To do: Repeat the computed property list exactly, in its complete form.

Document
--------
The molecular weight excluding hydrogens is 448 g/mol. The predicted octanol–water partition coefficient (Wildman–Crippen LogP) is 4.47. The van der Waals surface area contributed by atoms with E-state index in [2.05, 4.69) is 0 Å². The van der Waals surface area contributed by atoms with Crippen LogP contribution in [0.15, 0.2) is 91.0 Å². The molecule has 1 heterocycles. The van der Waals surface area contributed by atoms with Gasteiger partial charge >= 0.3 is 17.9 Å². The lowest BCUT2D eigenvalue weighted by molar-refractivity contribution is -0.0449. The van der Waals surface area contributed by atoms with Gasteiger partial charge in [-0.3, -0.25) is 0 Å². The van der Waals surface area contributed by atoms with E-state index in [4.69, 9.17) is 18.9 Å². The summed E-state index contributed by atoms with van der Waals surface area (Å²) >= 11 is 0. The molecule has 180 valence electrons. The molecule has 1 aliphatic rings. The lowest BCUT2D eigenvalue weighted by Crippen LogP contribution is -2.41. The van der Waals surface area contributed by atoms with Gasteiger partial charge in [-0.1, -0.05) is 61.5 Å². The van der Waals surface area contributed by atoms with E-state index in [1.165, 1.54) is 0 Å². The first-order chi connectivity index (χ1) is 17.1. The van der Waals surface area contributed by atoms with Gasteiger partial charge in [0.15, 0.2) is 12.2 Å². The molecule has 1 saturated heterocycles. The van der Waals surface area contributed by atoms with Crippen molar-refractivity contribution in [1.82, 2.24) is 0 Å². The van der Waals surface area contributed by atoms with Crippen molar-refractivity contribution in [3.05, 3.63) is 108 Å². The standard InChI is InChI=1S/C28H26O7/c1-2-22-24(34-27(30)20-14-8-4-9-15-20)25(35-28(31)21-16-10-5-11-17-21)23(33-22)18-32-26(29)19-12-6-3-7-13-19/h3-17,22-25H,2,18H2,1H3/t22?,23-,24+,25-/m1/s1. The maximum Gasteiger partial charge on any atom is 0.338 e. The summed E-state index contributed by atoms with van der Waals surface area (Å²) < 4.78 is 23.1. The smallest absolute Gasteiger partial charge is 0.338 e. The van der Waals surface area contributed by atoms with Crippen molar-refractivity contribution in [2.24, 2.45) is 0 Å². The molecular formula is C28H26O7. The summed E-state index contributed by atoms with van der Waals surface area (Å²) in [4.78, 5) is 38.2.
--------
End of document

The molecular weight excluding hydrogens is 448 g/mol. The predicted octanol–water partition coefficient (Wildman–Crippen LogP) is 4.47. The van der Waals surface area contributed by atoms with E-state index in [2.05, 4.69) is 0 Å². The van der Waals surface area contributed by atoms with Crippen LogP contribution in [0.15, 0.2) is 91.0 Å². The molecule has 1 heterocycles. The van der Waals surface area contributed by atoms with Gasteiger partial charge >= 0.3 is 17.9 Å². The lowest BCUT2D eigenvalue weighted by molar-refractivity contribution is -0.0449. The van der Waals surface area contributed by atoms with Gasteiger partial charge in [-0.3, -0.25) is 0 Å². The van der Waals surface area contributed by atoms with E-state index in [4.69, 9.17) is 18.9 Å². The summed E-state index contributed by atoms with van der Waals surface area (Å²) >= 11 is 0. The molecule has 180 valence electrons. The molecule has 1 aliphatic rings. The lowest BCUT2D eigenvalue weighted by Crippen LogP contribution is -2.41. The van der Waals surface area contributed by atoms with Gasteiger partial charge in [-0.1, -0.05) is 61.5 Å². The van der Waals surface area contributed by atoms with E-state index in [1.165, 1.54) is 0 Å². The first-order chi connectivity index (χ1) is 17.1. The van der Waals surface area contributed by atoms with Gasteiger partial charge in [0.15, 0.2) is 12.2 Å². The molecule has 1 saturated heterocycles. The van der Waals surface area contributed by atoms with Crippen molar-refractivity contribution in [1.82, 2.24) is 0 Å². The van der Waals surface area contributed by atoms with Crippen molar-refractivity contribution in [3.05, 3.63) is 108 Å². The standard InChI is InChI=1S/C28H26O7/c1-2-22-24(34-27(30)20-14-8-4-9-15-20)25(35-28(31)21-16-10-5-11-17-21)23(33-22)18-32-26(29)19-12-6-3-7-13-19/h3-17,22-25H,2,18H2,1H3/t22?,23-,24+,25-/m1/s1. The maximum Gasteiger partial charge on any atom is 0.338 e. The summed E-state index contributed by atoms with van der Waals surface area (Å²) < 4.78 is 23.1. The smallest absolute Gasteiger partial charge is 0.338 e. The van der Waals surface area contributed by atoms with Crippen molar-refractivity contribution in [2.24, 2.45) is 0 Å². The molecular formula is C28H26O7. The summed E-state index contributed by atoms with van der Waals surface area (Å²) in [4.78, 5) is 38.2.